Numerous reports have been published in statewide media demonstrating that the eight Indigenous tribes in Montana have been flooded with testing capacity compared to non-tribal jurisdictions. In May, for example, even while tests were relatively rare in Montana, the Ft. Peck Indian Reservation received ten thousand tests from the Federal Government. In July, the reservation began “mass testing” according to Indian County Today, which claimedd that COVID-19 is “disproportionately affecting Native Americans, who make up roughly 7% of the state’s population.”

It is far more likely that Native populations are not being more greatly affected by COVID-19, but having federal testing resources in addition to state testing resources merely makes the infection rates among tribal people seem higher than their neighbors who are tested at far lesser rates.

The Montana Post, which included a photograph of Austin Knudsen operating a firearm with a Roosevelt County Sheriff vehicle in the background (most of the Montana Post’s articles about Knudsen include a photo of the rural Montanan holding a firearm, ostensibly because their progressive readers find the Second Amendment to be frightful or distasteful), painted Knudsen as the sole reason for the Roosevelt County outbreak, complaining that the candidate was traveling the state and is often seen speaking without a mask.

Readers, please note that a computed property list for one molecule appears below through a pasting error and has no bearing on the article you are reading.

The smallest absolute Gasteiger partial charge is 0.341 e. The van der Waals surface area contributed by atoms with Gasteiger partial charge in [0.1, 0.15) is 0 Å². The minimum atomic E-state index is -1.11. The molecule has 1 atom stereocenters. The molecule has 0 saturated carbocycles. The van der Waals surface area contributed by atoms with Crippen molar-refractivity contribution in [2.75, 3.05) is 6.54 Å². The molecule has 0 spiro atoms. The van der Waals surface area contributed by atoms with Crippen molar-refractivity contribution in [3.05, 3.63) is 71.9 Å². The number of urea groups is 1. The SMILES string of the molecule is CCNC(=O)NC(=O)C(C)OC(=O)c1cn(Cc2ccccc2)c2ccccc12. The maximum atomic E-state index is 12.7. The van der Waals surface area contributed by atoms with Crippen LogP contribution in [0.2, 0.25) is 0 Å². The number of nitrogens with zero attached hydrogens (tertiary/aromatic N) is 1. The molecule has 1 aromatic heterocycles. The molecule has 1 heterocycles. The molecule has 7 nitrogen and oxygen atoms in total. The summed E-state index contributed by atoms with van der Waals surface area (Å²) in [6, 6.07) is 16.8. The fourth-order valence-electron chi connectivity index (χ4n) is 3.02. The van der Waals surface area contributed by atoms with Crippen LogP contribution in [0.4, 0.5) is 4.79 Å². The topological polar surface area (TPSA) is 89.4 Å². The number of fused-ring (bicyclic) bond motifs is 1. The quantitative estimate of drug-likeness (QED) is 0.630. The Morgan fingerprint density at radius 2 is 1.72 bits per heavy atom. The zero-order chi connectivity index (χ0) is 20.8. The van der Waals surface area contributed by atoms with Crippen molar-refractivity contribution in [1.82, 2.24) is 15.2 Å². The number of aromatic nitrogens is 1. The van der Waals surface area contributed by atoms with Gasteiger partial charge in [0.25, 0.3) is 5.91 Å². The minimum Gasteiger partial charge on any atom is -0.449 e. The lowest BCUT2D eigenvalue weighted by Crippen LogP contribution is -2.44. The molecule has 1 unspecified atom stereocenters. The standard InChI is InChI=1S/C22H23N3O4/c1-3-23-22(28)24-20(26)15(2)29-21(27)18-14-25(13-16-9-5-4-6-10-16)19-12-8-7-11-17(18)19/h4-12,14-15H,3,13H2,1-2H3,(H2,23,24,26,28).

Governor Bullock’s order, however, explicitly exempts those making speeches from wearing a COVID-19 facial diaper.

One reader to the Montana Daily Gazette wrote on a Facebook post, “What will they blame Knudsen for next? Perhaps shark attacks off the coast of Florida? A Yellowstone bear eats a tourist? Climate Change? They’re a bunch of idiots.”

Montana Daily Gazette readers are well known for their astute observations and savvy political insight. A betting pool for what Montana liberals may blame Republicans for next could exist in the near future.